Interpreting breast iconography in Italian art, 1250-1600
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The motif of the uncovered female breast is ubiquitous in art of all ages and cultures. Modern analysis of breast imagery tends to be biased by the sexual significance that breasts have now. However in Italian renaissance art the exposed breast appears in many different manifestations. The purpose of this thesis is to explore several specific types of breast iconography. The first chapter will examine images of Maria lactans, and consider the religious, cultural and psychological meaning held within the image and the social changes which were to lead to its loss of popularity. Chapter Two will consider the appearance of secular images of breastfeeding, particularly in the city-states of north Italy in the early Renaissance, and examine possible sociological reasons for the political use of the depiction of breast feeding. Other associated breast iconography will also be considered. Chapter Three will focus on images of the tortured breast, particularly depictions of St. Agatha suffering the removal of her breasts during martyrdom. Both the sacred and sado-sexual elements of such images will be examined. The fourth chapter will look at images of Lucretia. It will be examined why in so many cases artists chose to depict her with her breasts exposed (in contradiction to ancient sources) and with the dagger actually pointing at or embedded in her breast. It will be argued that the breast was used in art as external symbol of the female heart. The final chapter of the thesis will focus on paintings Cleopatra. Again, there is an even more marked contradiction to ancient sources when Cleopatra is depicted dying by a snakebite to the breast. A full-circle will be achieved in the contrast of paintings of Mary suckling Christ with images of Cleopatra apparently breastfeeding a snake.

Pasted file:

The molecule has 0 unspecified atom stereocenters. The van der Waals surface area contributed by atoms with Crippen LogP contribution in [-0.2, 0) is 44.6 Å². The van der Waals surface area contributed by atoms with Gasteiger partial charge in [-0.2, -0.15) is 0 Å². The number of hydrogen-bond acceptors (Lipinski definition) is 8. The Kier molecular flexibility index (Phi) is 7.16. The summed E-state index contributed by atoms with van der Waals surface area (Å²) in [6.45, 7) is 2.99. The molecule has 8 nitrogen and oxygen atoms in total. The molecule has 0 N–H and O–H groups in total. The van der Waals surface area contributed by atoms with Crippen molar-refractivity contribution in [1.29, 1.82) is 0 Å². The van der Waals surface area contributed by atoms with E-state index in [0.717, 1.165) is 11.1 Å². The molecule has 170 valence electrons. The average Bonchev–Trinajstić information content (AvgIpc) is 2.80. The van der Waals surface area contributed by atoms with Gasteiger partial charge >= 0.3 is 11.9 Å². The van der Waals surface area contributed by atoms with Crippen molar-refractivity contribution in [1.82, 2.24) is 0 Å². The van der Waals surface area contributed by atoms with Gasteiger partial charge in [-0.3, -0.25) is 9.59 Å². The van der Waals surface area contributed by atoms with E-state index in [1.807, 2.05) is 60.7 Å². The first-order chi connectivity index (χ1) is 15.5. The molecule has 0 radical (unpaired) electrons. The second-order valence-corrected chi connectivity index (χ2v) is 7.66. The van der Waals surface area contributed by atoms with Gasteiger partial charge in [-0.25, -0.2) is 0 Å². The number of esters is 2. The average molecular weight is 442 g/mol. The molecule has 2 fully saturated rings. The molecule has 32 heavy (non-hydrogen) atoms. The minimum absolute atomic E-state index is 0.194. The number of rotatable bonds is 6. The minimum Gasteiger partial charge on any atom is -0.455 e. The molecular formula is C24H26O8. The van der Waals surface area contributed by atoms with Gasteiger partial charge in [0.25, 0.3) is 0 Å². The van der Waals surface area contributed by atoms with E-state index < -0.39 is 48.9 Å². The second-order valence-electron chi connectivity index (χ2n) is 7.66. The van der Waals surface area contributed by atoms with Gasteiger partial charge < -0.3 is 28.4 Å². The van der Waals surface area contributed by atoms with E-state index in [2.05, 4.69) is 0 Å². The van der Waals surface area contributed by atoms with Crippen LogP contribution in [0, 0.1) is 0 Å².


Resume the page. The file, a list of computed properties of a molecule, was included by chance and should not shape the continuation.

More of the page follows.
Thesis, PhD Doctor of Philosophy
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